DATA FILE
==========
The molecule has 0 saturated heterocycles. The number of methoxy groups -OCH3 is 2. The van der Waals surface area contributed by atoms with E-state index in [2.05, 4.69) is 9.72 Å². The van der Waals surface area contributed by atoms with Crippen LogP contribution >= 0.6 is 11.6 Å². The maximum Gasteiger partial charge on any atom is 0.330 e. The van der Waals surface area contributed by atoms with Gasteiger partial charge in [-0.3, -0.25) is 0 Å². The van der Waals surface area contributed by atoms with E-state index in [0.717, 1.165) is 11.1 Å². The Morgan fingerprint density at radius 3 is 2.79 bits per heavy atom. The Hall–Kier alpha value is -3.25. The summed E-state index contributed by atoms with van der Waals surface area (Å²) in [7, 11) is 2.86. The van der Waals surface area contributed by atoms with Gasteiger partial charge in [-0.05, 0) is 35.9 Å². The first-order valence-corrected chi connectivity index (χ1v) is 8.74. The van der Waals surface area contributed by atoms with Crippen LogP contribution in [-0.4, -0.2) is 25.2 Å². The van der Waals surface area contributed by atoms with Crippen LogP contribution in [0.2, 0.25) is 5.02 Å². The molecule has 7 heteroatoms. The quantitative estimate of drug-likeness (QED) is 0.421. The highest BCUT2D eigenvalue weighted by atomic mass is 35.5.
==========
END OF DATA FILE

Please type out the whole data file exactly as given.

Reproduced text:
The molecule has 0 saturated heterocycles. The number of methoxy groups -OCH3 is 2. The van der Waals surface area contributed by atoms with E-state index in [2.05, 4.69) is 9.72 Å². The van der Waals surface area contributed by atoms with Crippen LogP contribution >= 0.6 is 11.6 Å². The maximum Gasteiger partial charge on any atom is 0.330 e. The van der Waals surface area contributed by atoms with Gasteiger partial charge in [-0.3, -0.25) is 0 Å². The van der Waals surface area contributed by atoms with E-state index in [0.717, 1.165) is 11.1 Å². The Morgan fingerprint density at radius 3 is 2.79 bits per heavy atom. The Hall–Kier alpha value is -3.25. The summed E-state index contributed by atoms with van der Waals surface area (Å²) in [7, 11) is 2.86. The van der Waals surface area contributed by atoms with Gasteiger partial charge in [-0.05, 0) is 35.9 Å². The first-order valence-corrected chi connectivity index (χ1v) is 8.74. The van der Waals surface area contributed by atoms with Crippen LogP contribution in [-0.4, -0.2) is 25.2 Å². The van der Waals surface area contributed by atoms with Crippen LogP contribution in [0.2, 0.25) is 5.02 Å². The molecule has 7 heteroatoms. The quantitative estimate of drug-likeness (QED) is 0.421. The highest BCUT2D eigenvalue weighted by atomic mass is 35.5.